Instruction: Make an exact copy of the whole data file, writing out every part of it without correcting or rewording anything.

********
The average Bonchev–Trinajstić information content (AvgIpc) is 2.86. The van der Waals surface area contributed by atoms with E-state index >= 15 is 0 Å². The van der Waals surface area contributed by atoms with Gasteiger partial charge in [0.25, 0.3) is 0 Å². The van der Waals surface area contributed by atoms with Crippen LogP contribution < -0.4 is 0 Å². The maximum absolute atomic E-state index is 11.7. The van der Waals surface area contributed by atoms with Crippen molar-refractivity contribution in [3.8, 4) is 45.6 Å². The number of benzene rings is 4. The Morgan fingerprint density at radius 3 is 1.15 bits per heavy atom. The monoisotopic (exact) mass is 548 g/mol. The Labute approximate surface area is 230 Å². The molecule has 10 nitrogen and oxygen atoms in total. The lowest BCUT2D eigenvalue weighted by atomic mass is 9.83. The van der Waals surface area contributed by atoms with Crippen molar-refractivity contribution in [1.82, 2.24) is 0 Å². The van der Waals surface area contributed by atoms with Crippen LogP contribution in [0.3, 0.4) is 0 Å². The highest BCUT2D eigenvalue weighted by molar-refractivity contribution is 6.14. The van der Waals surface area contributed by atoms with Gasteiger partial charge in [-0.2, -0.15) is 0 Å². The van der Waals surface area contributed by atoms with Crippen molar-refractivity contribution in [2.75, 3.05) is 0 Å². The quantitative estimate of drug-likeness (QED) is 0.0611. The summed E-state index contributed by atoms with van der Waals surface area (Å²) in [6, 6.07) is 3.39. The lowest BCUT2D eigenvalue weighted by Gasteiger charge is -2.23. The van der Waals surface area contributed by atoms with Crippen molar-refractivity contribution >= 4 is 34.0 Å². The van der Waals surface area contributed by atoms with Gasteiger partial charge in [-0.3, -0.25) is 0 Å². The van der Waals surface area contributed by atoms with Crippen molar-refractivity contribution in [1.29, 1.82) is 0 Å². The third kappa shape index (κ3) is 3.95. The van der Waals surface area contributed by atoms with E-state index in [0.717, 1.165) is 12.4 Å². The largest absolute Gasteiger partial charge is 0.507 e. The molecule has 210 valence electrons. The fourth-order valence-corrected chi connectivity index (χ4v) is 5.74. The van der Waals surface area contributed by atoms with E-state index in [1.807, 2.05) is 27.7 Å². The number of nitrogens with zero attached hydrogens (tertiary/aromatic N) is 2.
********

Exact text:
The average Bonchev–Trinajstić information content (AvgIpc) is 2.86. The van der Waals surface area contributed by atoms with E-state index >= 15 is 0 Å². The van der Waals surface area contributed by atoms with Gasteiger partial charge in [0.25, 0.3) is 0 Å². The van der Waals surface area contributed by atoms with Crippen LogP contribution < -0.4 is 0 Å². The maximum absolute atomic E-state index is 11.7. The van der Waals surface area contributed by atoms with Crippen molar-refractivity contribution in [3.8, 4) is 45.6 Å². The number of benzene rings is 4. The Morgan fingerprint density at radius 3 is 1.15 bits per heavy atom. The monoisotopic (exact) mass is 548 g/mol. The Labute approximate surface area is 230 Å². The molecule has 10 nitrogen and oxygen atoms in total. The lowest BCUT2D eigenvalue weighted by atomic mass is 9.83. The van der Waals surface area contributed by atoms with Crippen molar-refractivity contribution in [1.82, 2.24) is 0 Å². The van der Waals surface area contributed by atoms with Crippen LogP contribution in [0.3, 0.4) is 0 Å². The highest BCUT2D eigenvalue weighted by molar-refractivity contribution is 6.14. The van der Waals surface area contributed by atoms with Gasteiger partial charge in [-0.2, -0.15) is 0 Å². The van der Waals surface area contributed by atoms with Crippen molar-refractivity contribution in [2.75, 3.05) is 0 Å². The quantitative estimate of drug-likeness (QED) is 0.0611. The summed E-state index contributed by atoms with van der Waals surface area (Å²) in [6, 6.07) is 3.39. The lowest BCUT2D eigenvalue weighted by Gasteiger charge is -2.23. The van der Waals surface area contributed by atoms with Crippen molar-refractivity contribution >= 4 is 34.0 Å². The van der Waals surface area contributed by atoms with Gasteiger partial charge in [-0.3, -0.25) is 0 Å². The van der Waals surface area contributed by atoms with Crippen molar-refractivity contribution in [1.29, 1.82) is 0 Å². The third kappa shape index (κ3) is 3.95. The van der Waals surface area contributed by atoms with E-state index in [0.717, 1.165) is 12.4 Å². The largest absolute Gasteiger partial charge is 0.507 e. The molecule has 210 valence electrons. The fourth-order valence-corrected chi connectivity index (χ4v) is 5.74. The van der Waals surface area contributed by atoms with E-state index in [1.807, 2.05) is 27.7 Å². The number of nitrogens with zero attached hydrogens (tertiary/aromatic N) is 2.